HSBC must do more to upgrade anti-money laundering systems in the wake of a multi-billion dollar fine from US authorities, with IT across its business 'lacking integration', according to a Department of Justice court filing.
The UK-based bank was given a record US$1.9 billion (£1.2 billion) in 2012 for failing to prevent money laundering by Mexican drug cartels, and was compelled by regulators on both sides of the Atlantic to improve monitoring systems.
A court filing published by the DoJ on Tuesday highlighted concerns made by an independent compliance monitor assigned to the case, Michael Cherkasky, who said that systems used by the bank to monitor customer transactions were different across the organisation.
"The Monitor found that HSBC Group's IT and transaction monitoring systems lack integration, coordination, and standardisation," the court filing said, referring to a review Cherkasky filed in January.
According to the Wall Street Journal, Cherkasky has made a series of recommendations for the bank, including the development of a global strategy for its anti-money laundering (AML) efforts, and suggested that 100 percent of senior execs' pay should be docked if it fails to develop an effective AML programme.
The bank claims to have already invested $290 million (£175m) on improving compliance systems since the settlement was agreed, and has added around 1,800 full-time employees last year to support its efforts.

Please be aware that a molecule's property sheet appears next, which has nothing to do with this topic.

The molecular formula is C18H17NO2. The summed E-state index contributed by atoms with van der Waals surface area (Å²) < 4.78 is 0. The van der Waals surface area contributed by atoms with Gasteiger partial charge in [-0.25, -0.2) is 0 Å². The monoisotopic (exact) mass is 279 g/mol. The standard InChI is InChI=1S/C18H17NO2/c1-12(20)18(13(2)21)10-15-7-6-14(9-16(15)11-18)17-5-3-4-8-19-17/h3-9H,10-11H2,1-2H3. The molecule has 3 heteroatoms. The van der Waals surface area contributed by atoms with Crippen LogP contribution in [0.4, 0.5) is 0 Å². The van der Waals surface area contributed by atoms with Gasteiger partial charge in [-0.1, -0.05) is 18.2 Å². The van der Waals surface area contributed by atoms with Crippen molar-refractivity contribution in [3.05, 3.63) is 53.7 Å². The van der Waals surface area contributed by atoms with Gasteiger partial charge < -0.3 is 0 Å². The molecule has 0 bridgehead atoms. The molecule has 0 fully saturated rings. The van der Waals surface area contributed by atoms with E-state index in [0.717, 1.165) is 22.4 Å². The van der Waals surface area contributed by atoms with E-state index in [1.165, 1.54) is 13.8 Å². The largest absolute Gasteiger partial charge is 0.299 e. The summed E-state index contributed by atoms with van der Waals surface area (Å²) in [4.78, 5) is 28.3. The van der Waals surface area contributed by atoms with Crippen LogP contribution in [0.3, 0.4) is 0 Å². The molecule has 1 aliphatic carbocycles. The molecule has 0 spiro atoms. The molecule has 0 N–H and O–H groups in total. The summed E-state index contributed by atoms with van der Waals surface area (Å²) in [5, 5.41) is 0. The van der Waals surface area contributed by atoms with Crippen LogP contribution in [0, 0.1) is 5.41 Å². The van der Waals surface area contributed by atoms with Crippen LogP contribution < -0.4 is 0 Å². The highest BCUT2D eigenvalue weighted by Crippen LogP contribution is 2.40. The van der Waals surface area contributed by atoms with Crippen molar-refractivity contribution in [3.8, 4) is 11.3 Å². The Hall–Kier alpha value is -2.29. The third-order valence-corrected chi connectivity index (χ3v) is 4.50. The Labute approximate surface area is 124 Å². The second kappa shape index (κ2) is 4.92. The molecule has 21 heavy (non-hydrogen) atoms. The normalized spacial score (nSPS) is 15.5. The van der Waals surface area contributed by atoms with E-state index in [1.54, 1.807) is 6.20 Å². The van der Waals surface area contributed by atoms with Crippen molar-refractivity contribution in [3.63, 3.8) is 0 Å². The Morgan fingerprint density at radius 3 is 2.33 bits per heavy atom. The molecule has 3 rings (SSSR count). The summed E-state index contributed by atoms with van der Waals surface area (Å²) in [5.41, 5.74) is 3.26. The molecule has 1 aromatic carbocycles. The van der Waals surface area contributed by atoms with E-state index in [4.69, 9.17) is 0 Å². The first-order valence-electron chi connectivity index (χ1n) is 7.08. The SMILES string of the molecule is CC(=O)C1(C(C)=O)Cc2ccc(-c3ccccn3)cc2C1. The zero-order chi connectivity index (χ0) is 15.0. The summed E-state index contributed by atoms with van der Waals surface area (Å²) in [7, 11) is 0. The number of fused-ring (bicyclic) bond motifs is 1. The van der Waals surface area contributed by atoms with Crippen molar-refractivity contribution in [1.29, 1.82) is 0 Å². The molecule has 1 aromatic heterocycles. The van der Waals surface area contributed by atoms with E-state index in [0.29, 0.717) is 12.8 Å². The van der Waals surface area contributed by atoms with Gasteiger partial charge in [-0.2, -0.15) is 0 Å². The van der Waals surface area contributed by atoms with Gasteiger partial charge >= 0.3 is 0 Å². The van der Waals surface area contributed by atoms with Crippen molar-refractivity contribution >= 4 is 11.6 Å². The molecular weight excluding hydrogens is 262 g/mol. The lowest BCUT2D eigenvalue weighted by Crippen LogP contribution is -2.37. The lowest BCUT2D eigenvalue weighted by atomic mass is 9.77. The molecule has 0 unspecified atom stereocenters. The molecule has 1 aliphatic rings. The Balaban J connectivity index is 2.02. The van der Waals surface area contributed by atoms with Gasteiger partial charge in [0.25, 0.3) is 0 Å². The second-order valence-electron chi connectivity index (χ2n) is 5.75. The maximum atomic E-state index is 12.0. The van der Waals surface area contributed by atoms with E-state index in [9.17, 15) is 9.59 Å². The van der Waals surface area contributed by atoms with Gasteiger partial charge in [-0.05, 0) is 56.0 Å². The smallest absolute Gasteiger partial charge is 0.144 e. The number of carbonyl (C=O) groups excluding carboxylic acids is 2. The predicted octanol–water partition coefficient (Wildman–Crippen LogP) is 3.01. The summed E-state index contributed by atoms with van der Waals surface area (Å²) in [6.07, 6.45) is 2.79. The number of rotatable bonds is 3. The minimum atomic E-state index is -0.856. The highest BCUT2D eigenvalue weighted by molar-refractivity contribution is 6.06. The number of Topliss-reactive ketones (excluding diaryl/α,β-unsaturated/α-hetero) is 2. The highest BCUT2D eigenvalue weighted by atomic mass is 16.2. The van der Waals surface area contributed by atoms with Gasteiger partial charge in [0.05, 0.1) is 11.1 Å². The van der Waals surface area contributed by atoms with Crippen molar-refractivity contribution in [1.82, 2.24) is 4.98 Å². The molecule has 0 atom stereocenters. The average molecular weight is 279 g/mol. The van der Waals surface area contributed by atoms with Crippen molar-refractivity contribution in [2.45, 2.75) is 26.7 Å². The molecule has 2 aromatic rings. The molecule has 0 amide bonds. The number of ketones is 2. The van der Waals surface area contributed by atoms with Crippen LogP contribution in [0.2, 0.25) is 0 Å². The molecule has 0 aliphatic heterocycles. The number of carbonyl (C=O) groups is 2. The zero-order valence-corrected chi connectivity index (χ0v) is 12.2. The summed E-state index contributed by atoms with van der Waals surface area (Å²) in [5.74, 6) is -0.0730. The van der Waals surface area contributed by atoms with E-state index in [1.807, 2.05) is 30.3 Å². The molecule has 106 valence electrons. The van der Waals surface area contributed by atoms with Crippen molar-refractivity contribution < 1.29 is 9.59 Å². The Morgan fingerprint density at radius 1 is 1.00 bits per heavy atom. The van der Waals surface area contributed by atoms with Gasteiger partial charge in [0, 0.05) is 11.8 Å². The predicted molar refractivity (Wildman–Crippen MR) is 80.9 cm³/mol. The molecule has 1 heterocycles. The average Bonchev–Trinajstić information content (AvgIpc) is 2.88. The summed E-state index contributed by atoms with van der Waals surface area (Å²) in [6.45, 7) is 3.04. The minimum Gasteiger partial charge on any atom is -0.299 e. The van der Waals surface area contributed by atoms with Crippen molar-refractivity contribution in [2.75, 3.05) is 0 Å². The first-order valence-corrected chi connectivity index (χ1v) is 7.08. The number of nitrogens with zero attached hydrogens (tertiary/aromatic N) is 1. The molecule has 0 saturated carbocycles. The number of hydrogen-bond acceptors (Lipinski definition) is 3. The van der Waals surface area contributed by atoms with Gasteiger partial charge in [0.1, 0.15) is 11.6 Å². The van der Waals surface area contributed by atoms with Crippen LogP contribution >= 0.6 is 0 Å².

Earlier this year a regulatory investigation into another UK-based lender, Standard Bank, a subsidiary of South Africa's Standard Bank Group, revealed "serious weaknesses" in its AML procedures. This included failure to carry out adequate due diligence measures before dealing with customers connected to clients with a high risk of money laundering. The bank subsequently confirmed it has invested in upgrading monitoring systems, after being fined £7 million by the Financial Conduct Authority.
According to a recent KPMG report, a third of senior banking executives believe that their anti-money laundering systems at their business are currently inadequate.
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